Education student ‘less patient’ as teacher work-to-rule drags on
February 9, 2017, 9:31 am ADTLast Updated: February 9, 2017, 10:25 pm
Geena Kelly wants to be in the classroom, but the work-to-rule by public school teachers in Nova Scotia means she can’t.
Kelly, 26, is a bachelor of education student in her last semester at Mount Saint Vincent University. She’s not able to do her final practicum, which she needs to graduate.
She’s losing faith in the process.
“At first I understood why we weren’t allowed in, but then after they pulled off work-to-rule and let us back in, I’m a lot less patient than I was two weeks ago,” she said.
Kelly is just one of about 600 students in Nova Scotia waiting for work-to-rule to end.
Members of the Nova Scotia Teachers Union started this job action in December, which means strictly adhering to what is required of them in their contract. This means they aren’t supervising student teachers.
The NSTU has been locked in a contract dispute with the province for months. A tentative agreement was reached last month and the work-to-rule was rescinded on Jan. 23, but it was reinstated two days later.
NSTU members vote on the tentative agreement on Thursday.
For Kelly, it’s been a stressful time. She says student teachers have been told to “sit tight and wait.” No alternatives have been provided to the student teachers because there are too many of them to place in private schools.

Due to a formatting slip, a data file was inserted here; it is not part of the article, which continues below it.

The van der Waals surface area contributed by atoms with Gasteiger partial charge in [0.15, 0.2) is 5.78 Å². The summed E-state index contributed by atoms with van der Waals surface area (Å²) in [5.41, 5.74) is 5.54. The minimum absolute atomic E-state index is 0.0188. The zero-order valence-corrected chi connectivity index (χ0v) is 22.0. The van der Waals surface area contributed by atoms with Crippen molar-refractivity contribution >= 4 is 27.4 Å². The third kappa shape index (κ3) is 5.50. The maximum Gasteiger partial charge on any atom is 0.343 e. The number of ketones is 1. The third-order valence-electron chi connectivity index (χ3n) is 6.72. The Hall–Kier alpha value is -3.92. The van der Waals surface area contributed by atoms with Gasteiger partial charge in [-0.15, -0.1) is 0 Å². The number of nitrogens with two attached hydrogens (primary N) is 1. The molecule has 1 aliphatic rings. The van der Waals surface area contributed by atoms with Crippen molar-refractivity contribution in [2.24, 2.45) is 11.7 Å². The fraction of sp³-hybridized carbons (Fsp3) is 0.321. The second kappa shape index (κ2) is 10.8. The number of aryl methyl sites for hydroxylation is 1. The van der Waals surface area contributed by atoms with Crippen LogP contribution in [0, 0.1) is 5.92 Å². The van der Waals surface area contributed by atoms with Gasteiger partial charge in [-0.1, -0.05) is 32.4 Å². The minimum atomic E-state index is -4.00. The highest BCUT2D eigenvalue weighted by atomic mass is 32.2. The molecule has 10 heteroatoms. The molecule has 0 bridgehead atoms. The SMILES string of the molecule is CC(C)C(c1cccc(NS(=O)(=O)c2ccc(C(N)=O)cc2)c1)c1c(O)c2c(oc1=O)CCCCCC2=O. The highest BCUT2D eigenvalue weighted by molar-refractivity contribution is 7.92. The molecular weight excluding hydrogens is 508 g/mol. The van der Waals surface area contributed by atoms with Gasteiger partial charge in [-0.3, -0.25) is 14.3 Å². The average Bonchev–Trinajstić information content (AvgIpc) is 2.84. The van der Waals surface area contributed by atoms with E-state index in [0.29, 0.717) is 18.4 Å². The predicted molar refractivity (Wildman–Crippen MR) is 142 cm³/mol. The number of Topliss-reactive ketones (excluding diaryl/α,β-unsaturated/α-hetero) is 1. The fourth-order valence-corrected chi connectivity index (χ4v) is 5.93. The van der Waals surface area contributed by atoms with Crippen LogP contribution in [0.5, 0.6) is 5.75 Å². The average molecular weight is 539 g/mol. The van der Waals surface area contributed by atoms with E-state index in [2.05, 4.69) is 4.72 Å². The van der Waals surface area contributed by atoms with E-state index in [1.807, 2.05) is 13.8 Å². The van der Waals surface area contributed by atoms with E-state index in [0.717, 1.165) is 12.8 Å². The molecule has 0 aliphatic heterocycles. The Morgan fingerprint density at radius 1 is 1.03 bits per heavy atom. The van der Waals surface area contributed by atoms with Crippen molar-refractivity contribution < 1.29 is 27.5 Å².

Five Nova Scotia universities are suing the NSTU, claiming it’s violating Section 31 of the Education Act that states teachers in Nova Scotia are required to let student teachers into their classrooms for the purpose of observing them and letting them practice their skills. The universities include Acadia, Mount Saint Vincent, Cape Breton, St. Francis Xavier and Sainte Anne.
Student teachers in Nova Scotia need at least 15 weeks of practicum under the supervision of a certified teacher in order to graduate with a bachelor of education. Mount Saint Vincent University’s graduation date is sometime in May.
Kelly doesn’t know what this means for her future. She lives at home with her father and doesn’t have a part-time job to keep her busy now that she has free time.
“They’re just expecting us to put our entire lives on hold,” she said. “It’s not just a bunch of people who live with their parents. There are people who have been waiting years to do this program. It’s not just a bunch of, like, early 20s people, it’s people with real jobs, with mortgages, with children.”
Kelly decided to pursue teaching because of her love of English. She loved her first practicum, which she completed in her first year.
“It was so great just being able to see the students connecting with the ideas and so it really solidified the idea that teaching was the profession for me,” she said.
However, she said, the whole dispute between the NSTU and the government has “killed any desire” she had to stay in Nova Scotia to teach.